Japan is one of the best countries to view the fall colors in all their glory.
From soaring mountains, to manicured inner-city gardens, to ancient temples, there is no end to the ways in which you can view autumn foliage in Japan.
Autumn in Japan is from September to November, but the colorful autumn leaves are most spectacular from mid-October through to early-December.
The season begins earlier in the north, Hokkaido, gradually spreading to the southern end of the Japanese archipelago in about 50 days. Just like there are sakura (cherry blossoms) forecasts, you can check an Autumn Color Report before you travel!
The Japanese autumn is a spectacular season, not only for the beautiful red and yellow foliage, but also for the variety of seasonal foods that are only available during these few months.
Following the hot and humid (mushi atsui) summer weather, the cooler months of October and November are the ideal time to travel in Japan.
Kōyō (紅葉) - literally translates as “red leaves”, although the word conveys the idea of “leaves changing colors”
Momiji (もみじ / 紅葉 ) - same as koyo, although momoji can refer more specifically to the Japanese maple tree
Momijigari - the activity of “red leaves viewing”
Autumn Evening Illuminations at Rikugien Gardens
Rikugien Gardens is one of the best places in all of Tokyo to admire the bright red maple leaves during autumn. The colours usually peak late-November to early-December. The illuminations on autumn evenings (until 9pm) allow visitors to enjoy the beautiful autumn leaves in a different way.
Opening hours: 9am to 5pm, with entry until 4:30pm (with the exception for autumn evening illumination)
Access: The Main Eastern entrance is a 10 minute walk south of Komagome Station on the JR Yamanote Line or Namboku Subway Line.
Yoyogi Kōen (Yoyogi Park) is another great spot in central Tokyo for viewing the fall foliage. As one of the largest parks in the city, it boasts a stunning array of tree types with varying leaf colours, while also sharing its area with the Meiji Shrine. Yoyogi Parks autumn colors can be admired from late-November to early-December, especially at the southern end of the park.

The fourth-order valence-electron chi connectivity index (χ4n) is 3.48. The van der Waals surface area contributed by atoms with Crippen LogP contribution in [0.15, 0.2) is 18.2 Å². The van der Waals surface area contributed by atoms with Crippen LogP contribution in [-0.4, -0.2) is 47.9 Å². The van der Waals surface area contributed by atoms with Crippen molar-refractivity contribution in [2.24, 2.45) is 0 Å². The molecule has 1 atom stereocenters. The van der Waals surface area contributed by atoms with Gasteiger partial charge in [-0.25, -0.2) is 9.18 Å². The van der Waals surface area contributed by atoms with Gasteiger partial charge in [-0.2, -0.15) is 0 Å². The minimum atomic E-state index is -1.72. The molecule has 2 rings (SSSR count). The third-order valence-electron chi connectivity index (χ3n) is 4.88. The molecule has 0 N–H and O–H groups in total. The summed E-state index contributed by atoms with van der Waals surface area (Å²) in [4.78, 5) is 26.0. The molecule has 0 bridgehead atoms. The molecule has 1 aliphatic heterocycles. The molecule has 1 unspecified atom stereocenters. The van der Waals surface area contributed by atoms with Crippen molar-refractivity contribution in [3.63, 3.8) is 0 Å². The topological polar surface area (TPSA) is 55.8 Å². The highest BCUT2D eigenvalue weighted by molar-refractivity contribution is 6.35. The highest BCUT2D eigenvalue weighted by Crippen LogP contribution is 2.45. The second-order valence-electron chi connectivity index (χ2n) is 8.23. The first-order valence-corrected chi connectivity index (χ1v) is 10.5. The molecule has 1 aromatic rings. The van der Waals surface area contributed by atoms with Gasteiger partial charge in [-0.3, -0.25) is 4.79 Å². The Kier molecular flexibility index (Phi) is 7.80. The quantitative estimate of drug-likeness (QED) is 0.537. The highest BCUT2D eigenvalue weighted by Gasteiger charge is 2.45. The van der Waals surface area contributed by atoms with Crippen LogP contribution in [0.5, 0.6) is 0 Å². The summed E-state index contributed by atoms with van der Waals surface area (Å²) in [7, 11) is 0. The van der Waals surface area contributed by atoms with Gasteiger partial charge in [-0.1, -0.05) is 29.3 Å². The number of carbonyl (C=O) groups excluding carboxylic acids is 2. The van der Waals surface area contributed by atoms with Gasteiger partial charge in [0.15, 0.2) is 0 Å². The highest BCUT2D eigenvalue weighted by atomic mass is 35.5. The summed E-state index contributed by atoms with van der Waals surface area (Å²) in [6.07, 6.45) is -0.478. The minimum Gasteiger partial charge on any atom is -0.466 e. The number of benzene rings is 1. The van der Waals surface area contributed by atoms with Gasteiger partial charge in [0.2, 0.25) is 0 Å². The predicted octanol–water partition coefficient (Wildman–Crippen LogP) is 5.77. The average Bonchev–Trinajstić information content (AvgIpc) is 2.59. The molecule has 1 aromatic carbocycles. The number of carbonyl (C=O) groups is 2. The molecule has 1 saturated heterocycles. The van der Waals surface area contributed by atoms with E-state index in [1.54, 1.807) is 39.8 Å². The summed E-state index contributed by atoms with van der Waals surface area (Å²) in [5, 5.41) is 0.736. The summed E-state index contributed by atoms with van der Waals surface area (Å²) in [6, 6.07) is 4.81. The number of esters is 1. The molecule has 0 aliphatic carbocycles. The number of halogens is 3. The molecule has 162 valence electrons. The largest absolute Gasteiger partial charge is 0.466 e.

Opening hours: Always open
Access: Yoyogi Park is a 5 minute walk from Harajuku Station on the JR Yamanote Line
Photo: Go Tokyo
Often used as a film location, Meiji Jingu Gaien is a 300m long road lined with ginkgo trees. Ginkgo trees are particularly known for their golden color during autumn and make the street, and all those who stroll down it, feel as though it’s bathed in gold!
Opening hours: Always open
Access: Located right outside of the Aoyama Dori Street exit from Aoyama-Itchome station.
Ueno Kōen (Ueno Park) is home to 8,000 trees, making it one of the most, if not the most frequently visited parks in Tokyo. It was established back in 1873 and also houses numerous museums, meaning it’s very easy to pass a whole day in the park.
Cost: Free (some museums and attractions may have an admission fee)
Opening hours: 5am to 11pm
Access: Ueno Park is located right next to JR Ueno station in central Tokyo
Photo: @yamatomo.0228 (Instagram)
Escape the hustle and bustle of the city centre to enjoy one of Tokyo’s most popular autumn foliage spots, less than 1 hour from Shinjuku. Takaosan offers eight different hiking trails of varying difficulty, as well as the option to take the cable car, for a more leisurely day. From the summit, enjoy the mountain’s scattered autumn colors. Time your visit with the mountain’s Maple Festival throughout November.
Cost: The cable car is ¥490 (one way) or ¥950 (round trip)
Opening hours: The cable car operates from 8am to around 5.45pm (longer hours on weekends and holidays)
Access: Less than 1 hour from Shinjuku by train
Nabemono or nabe translates as “one pot dish” and is a loved meal all across Japan, but especially enjoyed during autumn and winter. The pot is brought out on the table in its entirety where everyone can pick and choose from the pot as they want or add more ingredients for a more personal taste. Enjoy a chicken nabe soup in December’s Ramen Pack.
Oden is also a hotpot dish, where ingredients such as boiled eggs, daikon, konjac, and a variety of processed fish cakes are cooked in a light, soy-flavored dashi broth made from seaweed and bonito. Oden is available from food vendors, as a type of fast food, but can also be found in convenience stores (konbini) and restaurants across the country or made by oneself at home.
Yakiimo or Japanese sweet potato is a very popular seasonal autumn snack, available freshly baked from food vendors and supermarkets all over Japan. The yellow flesh is sweet and buttery when baked, making you almost forget it is indeed a vegetable!
Maple leaf tempura, also known as momiji is a delightfully autumnal snack found in Minoh, located north of Osaka. The leaf is battered and deep-fried until golden and crispy and best enjoyed while enjoying the autumn foliage and Minoh Waterfall.
Cute little deep-fried maple leaf, momoji
Japanese apples varieties are many, but the most popular one is known as Orin Apple. With a low acidity, refreshing aroma and sweet taste, they can be found year round, however they are in season from October to November, making even more delicious, and highly sought after.
Enjoy the Japan's seasonal flavors with our current Sweet 'n' Cozy Sweets Pack, including: